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Gelman: Workers' Compensation Benefits for Long COVID

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While the federal expanded benefits are ending for many workers on Labor Day, workers’ compensation benefits are still available for those who have been exposed to COVID at work and contract disease and remain ill from long COVID.

Jon L. Gelman

Jon L. Gelman

Federal expanded benefits end

Expanded unemployment insurance (UI) benefits established under the federal CARES Act in March 2020 were renewed by the Continued Assistance Act in December 2020 and again by the American Rescue Plan in March but expired Saturday. 

Enhanced UI benefits were quickly enacted as the COVID-19 pandemic uprooted millions of workers across the country, causing many to abruptly lose their jobs or prevent them from finding new ones. These programs provided supplemental funds on top of regular UI payments and extended benefits to those who typically would have been ineligible. 

Workers’ compensation benefits for long COVID

Workers’ compensation benefits (temporary, medical and permanent) are available for employees who have suffered illness from work-related COVID-19 exposure and disease. Some long-term residuals have been named “long COVID.”

A recent study reported, “The sequelae after recovery from acute COVID-19 have been widely reported and have become an increasing concern. In our previous cohort study with a median follow-up time of six months after symptom onset, approximately three-quarters of COVID-19 survivors discharged from the hospital still had persisting symptoms, and patients who were critically ill during hospital stay had a higher risk of lung diffusion impairment and radiographic abnormality than did those who had lower disease severity.”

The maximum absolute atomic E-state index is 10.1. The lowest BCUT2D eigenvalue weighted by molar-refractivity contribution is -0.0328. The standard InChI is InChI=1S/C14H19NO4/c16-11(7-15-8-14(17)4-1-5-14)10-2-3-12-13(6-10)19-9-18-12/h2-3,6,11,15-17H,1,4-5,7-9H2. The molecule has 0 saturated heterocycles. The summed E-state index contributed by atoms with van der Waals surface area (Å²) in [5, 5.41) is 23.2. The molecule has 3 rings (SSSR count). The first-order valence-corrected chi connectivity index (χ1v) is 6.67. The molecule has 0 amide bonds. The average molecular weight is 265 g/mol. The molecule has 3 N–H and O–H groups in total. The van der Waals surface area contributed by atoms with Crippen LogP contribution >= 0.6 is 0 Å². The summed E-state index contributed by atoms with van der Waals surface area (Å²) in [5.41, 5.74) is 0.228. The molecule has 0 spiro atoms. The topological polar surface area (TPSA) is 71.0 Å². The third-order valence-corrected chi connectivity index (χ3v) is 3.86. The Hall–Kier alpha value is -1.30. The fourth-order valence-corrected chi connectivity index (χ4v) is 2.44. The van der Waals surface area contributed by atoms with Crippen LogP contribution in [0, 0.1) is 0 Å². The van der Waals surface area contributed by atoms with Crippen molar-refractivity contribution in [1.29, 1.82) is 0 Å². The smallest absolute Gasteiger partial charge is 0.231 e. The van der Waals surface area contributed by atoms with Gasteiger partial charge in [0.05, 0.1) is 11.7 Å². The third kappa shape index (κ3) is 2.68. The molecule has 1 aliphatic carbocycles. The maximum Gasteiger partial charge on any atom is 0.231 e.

Symptoms of long COVID may appear even after mild or asymptomatic disease:

  • Fatigue.
  • Loss of sense of taste or smell.
  • Headache.
  • Sore throat.
  • Cough.
  • Runny nose.
  • Diarrhea.
  • Ear pain.
  • Sweats.
  • Rash.
  • Chills or shivering.
  • Feeling feverish.
  • Nausea.
  • Chest pain.
  • Shortness of breath.
  • Joint or muscle pain.
  • Difficulty concentrating.
  • Vision issues.
  • Anxiety-mental health.
  • Blood clots.

It has been estimated that 30% of COVID-10 survivors will result in post-acute sequelae of SARS-CoV-2 infection. The number may even be higher.

Proving an occupational exposure claim in a pandemic world: 'It’s airborne'

Advanced research is refocusing on how the workplace dynamic needs to shift to prevent occupational exposures in a pandemic world. A new study suggests that the airborne transmission of respiratory viruses plays a significant role in spreading COVID-19. Understanding the mechanisms of airborne transmission provides insight into occupational exposure and its causal relationship to disease in the workplace.    

The study was published in Science:

The COVID-19 pandemic has revealed critical knowledge gaps in our understanding of and a need to update the traditional view of transmission pathways for respiratory viruses. The long-standing definitions of droplet and airborne transmission do not account for the mechanisms by which virus-laden respiratory droplets and aerosols travel through the air and lead to infection. In this review, we discuss current evidence regarding the transmission of respiratory viruses by aerosols — how they are generated, transported and deposited, as well as the factors affecting the relative contributions of droplet-spray deposition versus aerosol inhalation as modes of transmission.

Consult an attorney

If you have been exposed to COVID-19 in the workplace and are suffering from long COVID symptoms, you should consult an attorney as soon as possible to determine whether a formal claim can be filed on your behalf. 

Claimants' attorney Jon L. Gelman is the author of "New Jersey Workers’ Compensation Law" and co-author of the national treatise "Modern Workers’ Compensation Law." He is based in Wayne, New Jersey. This blog post is republished with permission.

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